Brute efficiencies and inarticulate consummations as soon as they can be spoken of are liberated from local and accidental contexts, and are eager for naturalization in any non-insulated communicating part of the world. Events when once they are named lead an independent and double life. In addition to their original existence, they are subject to ideal experimentation: their meanings may be infinitely combined and re-arranged in imagination, and the outcome of this inner experimentation—which is thought—may issue forth in interaction with crude or raw events ... Where communication exists, things in acquiring meaning thereby acquire representatives, surrogates, signs and implicates, which are infinitely more amenable to management, more permanent and accommodating than events in their first estate. (Dewey, [1925] 1938: 386)

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p.35: Human trust is under siege replaced by an expanding universe of surveillance. -- Highlighted apr 4, 2014

p.35: Compared with spatial science ‘as pioneered 50 years ago’, (p. 17) today’s quantitative revolution takes place in a context that is at once strikingly new, and yet all too familiar. Just as progressive quantitative geographers in the 1960s struggled to find emancipatory possibilities in the war-machine quantification tools deployed by the ‘IBM machine with legs’ (the phrase used by Barry Goldwater to praise U.S. Defense Secretary Robert McNamara, UPI (United Press International), 1962: 22), today’s progressive geographers must work in the shadow of spatial science as co-opted by Obama’s kill-list drones, the exponentiated networks of the NSA’s ‘hop analysis’ surveillance and the pervasive new data ecologies of private marketing firms in an increasingly unstable era of cognitive–cultural capital accumulation. -- Highlighted apr 4, 2014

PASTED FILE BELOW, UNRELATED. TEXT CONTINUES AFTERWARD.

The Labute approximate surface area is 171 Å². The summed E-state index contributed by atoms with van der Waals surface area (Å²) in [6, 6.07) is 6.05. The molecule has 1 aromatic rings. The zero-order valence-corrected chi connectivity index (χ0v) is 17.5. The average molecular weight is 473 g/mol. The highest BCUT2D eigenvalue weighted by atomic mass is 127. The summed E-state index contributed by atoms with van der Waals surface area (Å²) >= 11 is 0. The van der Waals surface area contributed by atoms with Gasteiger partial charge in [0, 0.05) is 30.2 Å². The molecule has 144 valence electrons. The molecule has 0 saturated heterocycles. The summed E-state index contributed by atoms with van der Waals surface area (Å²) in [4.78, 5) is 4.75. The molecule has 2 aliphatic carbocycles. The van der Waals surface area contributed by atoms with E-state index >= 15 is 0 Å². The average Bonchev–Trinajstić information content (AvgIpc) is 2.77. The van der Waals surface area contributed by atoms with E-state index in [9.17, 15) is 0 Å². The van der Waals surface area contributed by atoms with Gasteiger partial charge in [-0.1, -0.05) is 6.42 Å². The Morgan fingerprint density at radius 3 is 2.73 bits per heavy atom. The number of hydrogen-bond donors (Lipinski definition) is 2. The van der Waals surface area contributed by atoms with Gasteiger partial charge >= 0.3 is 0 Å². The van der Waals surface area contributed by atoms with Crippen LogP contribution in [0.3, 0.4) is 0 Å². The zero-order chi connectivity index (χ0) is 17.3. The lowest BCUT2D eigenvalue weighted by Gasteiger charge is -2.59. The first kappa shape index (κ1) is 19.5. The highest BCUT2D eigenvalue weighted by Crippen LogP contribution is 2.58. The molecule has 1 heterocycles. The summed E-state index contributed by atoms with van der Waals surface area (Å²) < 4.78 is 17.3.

p.36: From another perspective, Trevor Barnes (2013, p. 4) reminds us of the humanist critics of the quantifiers in the 1970s, who ‘argued geographical context is frequently left out in quantitative studies because it cannot be expressed in numerical form ... what is often lost is context, which cannot be put into an equation’. -- Highlighted apr 4, 2014

p.36: Algorithms are colonizing the inherently human legacy of geographers’ debates during the heady blend of political struggle and methodological innovation that defined the quantitative revolution of the 1960s. Today, we’re forced into a race, as we teach a generation of spatial scientists in an age when more and more of their professional skills are coded into networked expert systems. -- Highlighted apr 4, 2014